Monday, February 01, 2010
I grabbed some time formatting code from an older project of mine to use in my current project.
However, I noticed that the constants defined at the top of the class had some weird values. The constant, number of milliseconds per whatever, was ending in a 1 instead of a 0. My first thought was that a co-worker had mangled my source to fix some stupid off-by-one time issue they were having, incidentally breaking everything else that relied on that constant.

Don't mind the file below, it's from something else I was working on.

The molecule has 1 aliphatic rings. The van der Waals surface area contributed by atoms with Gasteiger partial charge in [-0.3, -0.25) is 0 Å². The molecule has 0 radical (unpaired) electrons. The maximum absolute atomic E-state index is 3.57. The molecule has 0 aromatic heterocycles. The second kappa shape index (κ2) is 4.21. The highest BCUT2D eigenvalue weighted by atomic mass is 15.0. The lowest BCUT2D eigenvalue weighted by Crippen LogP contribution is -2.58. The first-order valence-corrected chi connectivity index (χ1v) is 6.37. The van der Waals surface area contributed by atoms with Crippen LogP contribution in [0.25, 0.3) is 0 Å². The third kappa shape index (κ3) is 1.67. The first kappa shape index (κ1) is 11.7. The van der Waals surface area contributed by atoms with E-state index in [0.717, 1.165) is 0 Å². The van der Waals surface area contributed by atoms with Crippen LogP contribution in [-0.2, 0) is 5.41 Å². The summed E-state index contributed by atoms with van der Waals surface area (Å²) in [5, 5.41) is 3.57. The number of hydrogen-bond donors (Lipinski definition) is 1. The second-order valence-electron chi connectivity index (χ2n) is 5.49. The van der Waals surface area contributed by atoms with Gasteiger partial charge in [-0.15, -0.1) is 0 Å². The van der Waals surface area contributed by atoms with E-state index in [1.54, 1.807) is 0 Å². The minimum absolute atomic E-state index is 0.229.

While 600 to 601 is a plausible change, 60 milliseconds per minute to 600 milliseconds per minute should have set off alarm bells in my head.
I spent several minutes grepping through the svn repository trying to find the lazy rat-bastard that had messed with my code, only to find that it wasn't a '601' but a '60l' (60L). The L is there to force the value into a long integer type.
Lesson learned? Use uppercase L.